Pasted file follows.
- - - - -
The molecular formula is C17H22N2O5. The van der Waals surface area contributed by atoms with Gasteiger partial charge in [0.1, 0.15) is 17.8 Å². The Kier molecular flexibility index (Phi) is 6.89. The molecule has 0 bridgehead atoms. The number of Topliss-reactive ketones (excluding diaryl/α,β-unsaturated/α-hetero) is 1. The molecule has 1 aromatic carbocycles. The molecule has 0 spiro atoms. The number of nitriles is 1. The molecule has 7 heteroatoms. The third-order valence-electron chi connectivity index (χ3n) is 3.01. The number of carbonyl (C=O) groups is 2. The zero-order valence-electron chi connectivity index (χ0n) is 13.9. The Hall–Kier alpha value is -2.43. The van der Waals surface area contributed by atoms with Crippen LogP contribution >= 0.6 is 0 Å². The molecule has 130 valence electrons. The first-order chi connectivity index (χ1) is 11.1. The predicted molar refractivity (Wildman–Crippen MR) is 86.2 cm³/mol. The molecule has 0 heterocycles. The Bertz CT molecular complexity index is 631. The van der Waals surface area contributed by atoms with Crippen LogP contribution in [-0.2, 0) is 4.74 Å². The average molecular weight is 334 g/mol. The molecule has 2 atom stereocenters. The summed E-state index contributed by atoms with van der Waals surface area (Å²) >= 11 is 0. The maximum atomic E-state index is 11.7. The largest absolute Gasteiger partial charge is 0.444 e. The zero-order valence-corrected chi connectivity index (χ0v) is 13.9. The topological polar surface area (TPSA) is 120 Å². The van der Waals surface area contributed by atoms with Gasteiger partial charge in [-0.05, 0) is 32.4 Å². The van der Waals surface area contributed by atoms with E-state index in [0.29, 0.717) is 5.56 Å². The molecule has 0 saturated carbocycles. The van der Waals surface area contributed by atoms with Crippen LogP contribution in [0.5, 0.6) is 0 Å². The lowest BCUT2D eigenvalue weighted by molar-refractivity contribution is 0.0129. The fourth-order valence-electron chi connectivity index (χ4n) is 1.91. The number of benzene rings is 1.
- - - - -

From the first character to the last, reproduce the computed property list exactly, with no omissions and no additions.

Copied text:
The molecular formula is C17H22N2O5. The van der Waals surface area contributed by atoms with Gasteiger partial charge in [0.1, 0.15) is 17.8 Å². The Kier molecular flexibility index (Phi) is 6.89. The molecule has 0 bridgehead atoms. The number of Topliss-reactive ketones (excluding diaryl/α,β-unsaturated/α-hetero) is 1. The molecule has 1 aromatic carbocycles. The molecule has 0 spiro atoms. The number of nitriles is 1. The molecule has 7 heteroatoms. The third-order valence-electron chi connectivity index (χ3n) is 3.01. The number of carbonyl (C=O) groups is 2. The zero-order valence-electron chi connectivity index (χ0n) is 13.9. The Hall–Kier alpha value is -2.43. The van der Waals surface area contributed by atoms with Crippen LogP contribution >= 0.6 is 0 Å². The molecule has 130 valence electrons. The first-order chi connectivity index (χ1) is 11.1. The predicted molar refractivity (Wildman–Crippen MR) is 86.2 cm³/mol. The molecule has 0 heterocycles. The Bertz CT molecular complexity index is 631. The van der Waals surface area contributed by atoms with Crippen LogP contribution in [-0.2, 0) is 4.74 Å². The average molecular weight is 334 g/mol. The molecule has 2 atom stereocenters. The summed E-state index contributed by atoms with van der Waals surface area (Å²) >= 11 is 0. The maximum atomic E-state index is 11.7. The largest absolute Gasteiger partial charge is 0.444 e. The zero-order valence-corrected chi connectivity index (χ0v) is 13.9. The topological polar surface area (TPSA) is 120 Å². The van der Waals surface area contributed by atoms with Gasteiger partial charge in [-0.05, 0) is 32.4 Å². The van der Waals surface area contributed by atoms with E-state index in [0.29, 0.717) is 5.56 Å². The molecule has 0 saturated carbocycles. The van der Waals surface area contributed by atoms with Crippen LogP contribution in [0.5, 0.6) is 0 Å². The lowest BCUT2D eigenvalue weighted by molar-refractivity contribution is 0.0129. The fourth-order valence-electron chi connectivity index (χ4n) is 1.91. The number of benzene rings is 1.